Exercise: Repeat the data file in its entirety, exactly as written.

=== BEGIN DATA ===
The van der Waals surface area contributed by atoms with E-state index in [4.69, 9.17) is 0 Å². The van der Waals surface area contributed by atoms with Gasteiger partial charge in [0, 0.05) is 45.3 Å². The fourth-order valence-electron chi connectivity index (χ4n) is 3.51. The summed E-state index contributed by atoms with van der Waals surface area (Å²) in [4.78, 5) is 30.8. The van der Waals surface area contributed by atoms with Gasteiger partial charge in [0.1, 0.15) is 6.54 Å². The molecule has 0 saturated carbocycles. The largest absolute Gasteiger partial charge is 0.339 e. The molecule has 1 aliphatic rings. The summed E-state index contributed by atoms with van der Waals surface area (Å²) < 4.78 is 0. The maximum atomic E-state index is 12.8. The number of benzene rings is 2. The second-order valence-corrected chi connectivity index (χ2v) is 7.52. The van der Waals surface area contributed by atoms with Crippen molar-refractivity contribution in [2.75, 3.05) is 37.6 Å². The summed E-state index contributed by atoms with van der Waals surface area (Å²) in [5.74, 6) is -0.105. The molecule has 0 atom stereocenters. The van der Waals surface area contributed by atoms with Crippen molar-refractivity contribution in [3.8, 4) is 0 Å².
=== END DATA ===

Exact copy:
The van der Waals surface area contributed by atoms with E-state index in [4.69, 9.17) is 0 Å². The van der Waals surface area contributed by atoms with Gasteiger partial charge in [0, 0.05) is 45.3 Å². The fourth-order valence-electron chi connectivity index (χ4n) is 3.51. The summed E-state index contributed by atoms with van der Waals surface area (Å²) in [4.78, 5) is 30.8. The van der Waals surface area contributed by atoms with Gasteiger partial charge in [0.1, 0.15) is 6.54 Å². The molecule has 0 saturated carbocycles. The largest absolute Gasteiger partial charge is 0.339 e. The molecule has 1 aliphatic rings. The summed E-state index contributed by atoms with van der Waals surface area (Å²) < 4.78 is 0. The maximum atomic E-state index is 12.8. The number of benzene rings is 2. The second-order valence-corrected chi connectivity index (χ2v) is 7.52. The van der Waals surface area contributed by atoms with Crippen molar-refractivity contribution in [2.75, 3.05) is 37.6 Å². The summed E-state index contributed by atoms with van der Waals surface area (Å²) in [5.74, 6) is -0.105. The molecule has 0 atom stereocenters. The van der Waals surface area contributed by atoms with Crippen molar-refractivity contribution in [3.8, 4) is 0 Å².